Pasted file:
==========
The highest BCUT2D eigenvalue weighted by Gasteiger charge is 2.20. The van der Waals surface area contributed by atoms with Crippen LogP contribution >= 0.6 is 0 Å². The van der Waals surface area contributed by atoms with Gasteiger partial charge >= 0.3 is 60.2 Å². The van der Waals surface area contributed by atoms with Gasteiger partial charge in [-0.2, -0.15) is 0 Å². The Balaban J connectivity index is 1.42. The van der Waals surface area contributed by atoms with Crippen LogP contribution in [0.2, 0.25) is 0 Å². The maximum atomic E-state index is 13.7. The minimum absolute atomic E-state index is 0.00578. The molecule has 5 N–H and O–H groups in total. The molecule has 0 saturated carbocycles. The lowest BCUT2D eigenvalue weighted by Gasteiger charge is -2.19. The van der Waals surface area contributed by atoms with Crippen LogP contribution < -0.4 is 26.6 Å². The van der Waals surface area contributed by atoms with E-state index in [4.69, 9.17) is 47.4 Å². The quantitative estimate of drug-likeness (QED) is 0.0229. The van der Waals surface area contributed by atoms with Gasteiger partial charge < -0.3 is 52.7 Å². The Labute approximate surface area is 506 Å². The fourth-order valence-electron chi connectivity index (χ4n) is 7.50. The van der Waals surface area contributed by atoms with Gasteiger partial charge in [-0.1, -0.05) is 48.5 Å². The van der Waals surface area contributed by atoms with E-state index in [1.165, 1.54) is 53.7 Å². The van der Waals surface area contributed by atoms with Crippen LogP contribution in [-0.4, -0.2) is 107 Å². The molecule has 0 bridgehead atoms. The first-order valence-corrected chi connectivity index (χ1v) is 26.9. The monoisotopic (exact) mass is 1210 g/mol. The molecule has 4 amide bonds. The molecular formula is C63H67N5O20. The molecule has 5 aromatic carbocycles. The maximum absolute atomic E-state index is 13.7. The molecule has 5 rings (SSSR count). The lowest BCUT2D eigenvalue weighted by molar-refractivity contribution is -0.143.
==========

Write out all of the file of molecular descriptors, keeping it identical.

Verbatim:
The highest BCUT2D eigenvalue weighted by Gasteiger charge is 2.20. The van der Waals surface area contributed by atoms with Crippen LogP contribution >= 0.6 is 0 Å². The van der Waals surface area contributed by atoms with Gasteiger partial charge >= 0.3 is 60.2 Å². The van der Waals surface area contributed by atoms with Gasteiger partial charge in [-0.2, -0.15) is 0 Å². The Balaban J connectivity index is 1.42. The van der Waals surface area contributed by atoms with Crippen LogP contribution in [0.2, 0.25) is 0 Å². The maximum atomic E-state index is 13.7. The minimum absolute atomic E-state index is 0.00578. The molecule has 5 N–H and O–H groups in total. The molecule has 0 saturated carbocycles. The lowest BCUT2D eigenvalue weighted by Gasteiger charge is -2.19. The van der Waals surface area contributed by atoms with Crippen LogP contribution < -0.4 is 26.6 Å². The van der Waals surface area contributed by atoms with E-state index in [4.69, 9.17) is 47.4 Å². The quantitative estimate of drug-likeness (QED) is 0.0229. The van der Waals surface area contributed by atoms with Gasteiger partial charge < -0.3 is 52.7 Å². The Labute approximate surface area is 506 Å². The fourth-order valence-electron chi connectivity index (χ4n) is 7.50. The van der Waals surface area contributed by atoms with Gasteiger partial charge in [-0.1, -0.05) is 48.5 Å². The van der Waals surface area contributed by atoms with E-state index in [1.165, 1.54) is 53.7 Å². The van der Waals surface area contributed by atoms with Crippen LogP contribution in [-0.4, -0.2) is 107 Å². The molecule has 0 bridgehead atoms. The first-order valence-corrected chi connectivity index (χ1v) is 26.9. The monoisotopic (exact) mass is 1210 g/mol. The molecule has 4 amide bonds. The molecular formula is C63H67N5O20. The molecule has 5 aromatic carbocycles. The maximum absolute atomic E-state index is 13.7. The molecule has 5 rings (SSSR count). The lowest BCUT2D eigenvalue weighted by molar-refractivity contribution is -0.143.